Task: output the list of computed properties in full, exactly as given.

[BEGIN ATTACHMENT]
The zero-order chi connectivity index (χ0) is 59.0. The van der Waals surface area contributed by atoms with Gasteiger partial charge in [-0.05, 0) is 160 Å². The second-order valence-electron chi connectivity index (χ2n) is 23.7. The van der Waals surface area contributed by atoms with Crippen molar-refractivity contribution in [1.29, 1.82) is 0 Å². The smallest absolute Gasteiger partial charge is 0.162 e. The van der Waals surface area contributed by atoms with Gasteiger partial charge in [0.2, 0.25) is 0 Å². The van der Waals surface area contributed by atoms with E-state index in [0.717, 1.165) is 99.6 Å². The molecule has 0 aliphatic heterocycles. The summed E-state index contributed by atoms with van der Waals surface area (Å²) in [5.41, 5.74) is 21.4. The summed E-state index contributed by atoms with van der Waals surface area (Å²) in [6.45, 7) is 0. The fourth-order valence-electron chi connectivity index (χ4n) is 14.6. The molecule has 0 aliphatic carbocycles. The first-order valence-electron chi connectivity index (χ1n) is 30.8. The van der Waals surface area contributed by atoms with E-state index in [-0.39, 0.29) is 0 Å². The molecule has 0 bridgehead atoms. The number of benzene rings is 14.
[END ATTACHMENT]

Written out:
The zero-order chi connectivity index (χ0) is 59.0. The van der Waals surface area contributed by atoms with Gasteiger partial charge in [-0.05, 0) is 160 Å². The second-order valence-electron chi connectivity index (χ2n) is 23.7. The van der Waals surface area contributed by atoms with Crippen molar-refractivity contribution in [1.29, 1.82) is 0 Å². The smallest absolute Gasteiger partial charge is 0.162 e. The van der Waals surface area contributed by atoms with Gasteiger partial charge in [0.2, 0.25) is 0 Å². The van der Waals surface area contributed by atoms with E-state index in [0.717, 1.165) is 99.6 Å². The molecule has 0 aliphatic heterocycles. The summed E-state index contributed by atoms with van der Waals surface area (Å²) in [5.41, 5.74) is 21.4. The summed E-state index contributed by atoms with van der Waals surface area (Å²) in [6.45, 7) is 0. The fourth-order valence-electron chi connectivity index (χ4n) is 14.6. The molecule has 0 aliphatic carbocycles. The first-order valence-electron chi connectivity index (χ1n) is 30.8. The van der Waals surface area contributed by atoms with E-state index in [-0.39, 0.29) is 0 Å². The molecule has 0 bridgehead atoms. The number of benzene rings is 14.